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Anika Therapeutics, Inc. (NASDAQ:ANIK) Delivered A Weaker ROE Than Its Industry

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Simply Wall St
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One of the best investments we can make is in our own knowledge and skill set. With that in mind, this article will work through how we can use Return On Equity (ROE) to better understand a business. To keep the lesson grounded in practicality, we'll use ROE to better understand Anika Therapeutics, Inc. (NASDAQ:ANIK).

Anika Therapeutics has a ROE of 11%, based on the last twelve months. That means that for every $1 worth of shareholders' equity, it generated $0.11 in profit.

See our latest analysis for Anika Therapeutics

How Do I Calculate ROE?

The formula for ROE is:

Return on Equity = Net Profit (from continuing operations) ÷ Shareholders' Equity

Or for Anika Therapeutics:

11% = US$31m ÷ US$282m (Based on the trailing twelve months to September 2019.)

Most readers would understand what net profit is, but it’s worth explaining the concept of shareholders’ equity. It is all the money paid into the company from shareholders, plus any earnings retained. Shareholders' equity can be calculated by subtracting the total liabilities of the company from the total assets of the company.

What Does Return On Equity Mean?

Return on Equity measures a company's profitability against the profit it has kept for the business (plus any capital injections). The 'return' is the amount earned after tax over the last twelve months. That means that the higher the ROE, the more profitable the company is. So, all else equal, investors should like a high ROE. That means ROE can be used to compare two businesses.

Does Anika Therapeutics Have A Good ROE?

One simple way to determine if a company has a good return on equity is to compare it to the average for its industry. Importantly, this is far from a perfect measure, because companies differ significantly within the same industry classification. As is clear from the image below, Anika Therapeutics has a lower ROE than the average (20%) in the Biotechs industry.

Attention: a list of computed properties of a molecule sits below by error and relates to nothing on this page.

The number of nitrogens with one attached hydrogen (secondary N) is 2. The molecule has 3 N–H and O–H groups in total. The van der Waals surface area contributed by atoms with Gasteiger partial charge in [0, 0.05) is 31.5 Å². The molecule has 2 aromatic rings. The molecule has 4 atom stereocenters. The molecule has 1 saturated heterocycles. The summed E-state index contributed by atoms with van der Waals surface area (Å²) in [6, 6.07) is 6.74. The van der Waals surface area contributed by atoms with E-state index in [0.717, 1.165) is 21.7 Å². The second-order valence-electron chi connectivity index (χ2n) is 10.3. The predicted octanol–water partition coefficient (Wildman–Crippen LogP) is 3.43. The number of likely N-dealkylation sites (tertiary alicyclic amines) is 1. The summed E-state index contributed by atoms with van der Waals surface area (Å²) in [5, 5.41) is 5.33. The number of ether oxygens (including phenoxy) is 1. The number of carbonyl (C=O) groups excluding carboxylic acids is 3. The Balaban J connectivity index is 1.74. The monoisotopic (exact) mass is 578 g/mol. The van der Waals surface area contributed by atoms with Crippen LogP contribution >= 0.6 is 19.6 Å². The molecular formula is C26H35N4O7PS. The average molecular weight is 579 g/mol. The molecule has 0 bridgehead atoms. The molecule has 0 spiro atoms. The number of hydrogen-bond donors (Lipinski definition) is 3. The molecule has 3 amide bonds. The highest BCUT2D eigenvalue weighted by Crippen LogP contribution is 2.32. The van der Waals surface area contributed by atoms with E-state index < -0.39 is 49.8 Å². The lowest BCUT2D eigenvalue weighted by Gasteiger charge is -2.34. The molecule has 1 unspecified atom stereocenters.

NasdaqGS:ANIK Past Revenue and Net Income, December 30th 2019
NasdaqGS:ANIK Past Revenue and Net Income, December 30th 2019

Unfortunately, that's sub-optimal. It is better when the ROE is above industry average, but a low one doesn't necessarily mean the business is overpriced. Nonetheless, it could be useful to double-check if insiders have sold shares recently.

How Does Debt Impact Return On Equity?

Virtually all companies need money to invest in the business, to grow profits. The cash for investment can come from prior year profits (retained earnings), issuing new shares, or borrowing. In the first two cases, the ROE will capture this use of capital to grow. In the latter case, the debt used for growth will improve returns, but won't affect the total equity. Thus the use of debt can improve ROE, albeit along with extra risk in the case of stormy weather, metaphorically speaking.

Anika Therapeutics's Debt And Its 11% ROE

Shareholders will be pleased to learn that Anika Therapeutics has not one iota of net debt! Its solid ROE indicates a good business, especially when you consider it is not using leverage. At the end of the day, when a company has zero debt, it is in a better position to take future growth opportunities.

The Key Takeaway

Return on equity is one way we can compare the business quality of different companies. Companies that can achieve high returns on equity without too much debt are generally of good quality. If two companies have the same ROE, then I would generally prefer the one with less debt.

But when a business is high quality, the market often bids it up to a price that reflects this. Profit growth rates, versus the expectations reflected in the price of the stock, are a particularly important to consider. So you might want to take a peek at this data-rich interactive graph of forecasts for the company.

Of course, you might find a fantastic investment by looking elsewhere. So take a peek at this free list of interesting companies.

If you spot an error that warrants correction, please contact the editor at editorial-team@simplywallst.com. This article by Simply Wall St is general in nature. It does not constitute a recommendation to buy or sell any stock, and does not take account of your objectives, or your financial situation. Simply Wall St has no position in the stocks mentioned.

We aim to bring you long-term focused research analysis driven by fundamental data. Note that our analysis may not factor in the latest price-sensitive company announcements or qualitative material. Thank you for reading.